It’s mid-December in Minnesota and we’ve just had our first major snow. While it may not feel like it, now is a good time to check winter tree care off of your to-do list. We recommend that our clients wait to prune until trees are in dormancy, which occurs between autumn (after the leaves fall…
As we get closer to January, we will more often be putting our hands at ten and two, hoping that we don’t hit a patch of black ice. That ice we’re watching out for is the same culprit doing damage to our trees each year.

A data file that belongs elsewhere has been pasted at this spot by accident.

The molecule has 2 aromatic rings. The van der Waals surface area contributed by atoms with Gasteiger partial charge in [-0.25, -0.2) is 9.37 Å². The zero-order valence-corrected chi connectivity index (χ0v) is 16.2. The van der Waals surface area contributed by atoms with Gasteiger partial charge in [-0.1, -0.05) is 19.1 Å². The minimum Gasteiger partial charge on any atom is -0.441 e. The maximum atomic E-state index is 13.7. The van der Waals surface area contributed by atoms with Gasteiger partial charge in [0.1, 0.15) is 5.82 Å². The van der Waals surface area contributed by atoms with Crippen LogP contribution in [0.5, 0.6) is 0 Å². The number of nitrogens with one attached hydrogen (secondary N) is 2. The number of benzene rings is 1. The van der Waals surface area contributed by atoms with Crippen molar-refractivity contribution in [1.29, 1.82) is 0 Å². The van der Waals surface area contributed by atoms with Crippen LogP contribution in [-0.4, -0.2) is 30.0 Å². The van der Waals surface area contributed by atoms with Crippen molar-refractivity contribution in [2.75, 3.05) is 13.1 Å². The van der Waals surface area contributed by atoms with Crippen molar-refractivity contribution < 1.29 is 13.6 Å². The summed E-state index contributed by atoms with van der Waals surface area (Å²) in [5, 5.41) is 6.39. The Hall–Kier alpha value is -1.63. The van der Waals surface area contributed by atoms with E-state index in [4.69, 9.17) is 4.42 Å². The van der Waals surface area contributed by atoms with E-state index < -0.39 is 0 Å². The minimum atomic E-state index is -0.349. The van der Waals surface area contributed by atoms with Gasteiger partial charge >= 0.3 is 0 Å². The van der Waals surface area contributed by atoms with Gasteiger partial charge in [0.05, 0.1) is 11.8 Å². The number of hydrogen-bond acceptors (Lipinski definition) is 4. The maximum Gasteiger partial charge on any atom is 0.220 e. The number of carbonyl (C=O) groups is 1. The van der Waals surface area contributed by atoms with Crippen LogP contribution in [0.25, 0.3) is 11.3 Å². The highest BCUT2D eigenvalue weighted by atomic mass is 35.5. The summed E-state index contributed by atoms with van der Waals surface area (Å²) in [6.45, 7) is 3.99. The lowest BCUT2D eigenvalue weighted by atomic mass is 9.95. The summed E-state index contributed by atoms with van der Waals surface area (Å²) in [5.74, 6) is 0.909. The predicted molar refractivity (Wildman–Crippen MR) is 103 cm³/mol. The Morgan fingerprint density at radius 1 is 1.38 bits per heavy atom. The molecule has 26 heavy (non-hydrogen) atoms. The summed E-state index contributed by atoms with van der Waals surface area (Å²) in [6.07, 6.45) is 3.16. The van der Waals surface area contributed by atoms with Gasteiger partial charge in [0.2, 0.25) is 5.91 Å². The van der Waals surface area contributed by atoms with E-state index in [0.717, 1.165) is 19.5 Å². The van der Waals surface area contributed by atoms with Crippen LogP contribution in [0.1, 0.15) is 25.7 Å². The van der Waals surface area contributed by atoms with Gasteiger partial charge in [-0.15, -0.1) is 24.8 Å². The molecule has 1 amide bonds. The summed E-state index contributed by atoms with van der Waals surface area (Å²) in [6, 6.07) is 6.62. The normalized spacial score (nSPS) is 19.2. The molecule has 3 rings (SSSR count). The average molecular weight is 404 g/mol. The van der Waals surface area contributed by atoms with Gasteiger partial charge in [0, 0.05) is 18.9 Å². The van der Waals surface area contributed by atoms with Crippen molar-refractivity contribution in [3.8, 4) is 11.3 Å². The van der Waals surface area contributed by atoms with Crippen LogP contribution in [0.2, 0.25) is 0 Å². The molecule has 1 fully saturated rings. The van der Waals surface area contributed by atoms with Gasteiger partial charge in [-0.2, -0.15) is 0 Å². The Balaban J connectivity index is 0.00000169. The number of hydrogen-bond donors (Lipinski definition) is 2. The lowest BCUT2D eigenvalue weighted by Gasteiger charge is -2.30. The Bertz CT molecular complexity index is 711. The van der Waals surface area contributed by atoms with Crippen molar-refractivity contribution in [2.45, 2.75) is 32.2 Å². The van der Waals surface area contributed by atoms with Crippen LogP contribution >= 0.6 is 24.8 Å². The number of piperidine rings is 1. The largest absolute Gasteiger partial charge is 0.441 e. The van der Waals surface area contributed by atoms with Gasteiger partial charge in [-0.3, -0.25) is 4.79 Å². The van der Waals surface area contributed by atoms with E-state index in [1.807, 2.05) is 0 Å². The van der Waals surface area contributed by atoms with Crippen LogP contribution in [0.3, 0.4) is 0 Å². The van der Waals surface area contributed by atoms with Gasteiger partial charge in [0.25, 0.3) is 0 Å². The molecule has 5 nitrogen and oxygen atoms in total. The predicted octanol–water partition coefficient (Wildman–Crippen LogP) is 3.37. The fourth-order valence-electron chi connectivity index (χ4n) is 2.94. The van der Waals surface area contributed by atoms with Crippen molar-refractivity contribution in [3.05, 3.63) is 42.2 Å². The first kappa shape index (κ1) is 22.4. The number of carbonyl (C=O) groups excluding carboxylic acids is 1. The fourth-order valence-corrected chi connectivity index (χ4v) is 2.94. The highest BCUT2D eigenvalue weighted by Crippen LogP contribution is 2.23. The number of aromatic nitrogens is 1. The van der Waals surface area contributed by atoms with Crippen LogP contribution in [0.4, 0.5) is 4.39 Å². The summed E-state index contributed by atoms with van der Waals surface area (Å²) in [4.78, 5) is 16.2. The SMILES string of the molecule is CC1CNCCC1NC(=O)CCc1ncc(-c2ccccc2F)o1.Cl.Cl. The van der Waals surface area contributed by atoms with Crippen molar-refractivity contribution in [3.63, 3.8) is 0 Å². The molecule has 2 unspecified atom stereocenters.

With Christmas just around the corner, it’s time to start thinking about your tree (if you haven’t already). Decorating Christmas trees has been a tradition since 1510, but with roughly 350 million trees growing on 15,000 U.S. tree farms, getting a refresher course on how to care for and buy trees couldn’t hurt. Review these points before and after buying your tree so you can focus on enjoying it with your loved ones.
It’s doubtful that anyone would be surprised to know that deciduous (leafy) and coniferous trees react differently from each other during the cold winter months. One can easily identify that by appearance. But can you identify how trees prepare themselves, and how we might help them prepare, for the dropping temperatures?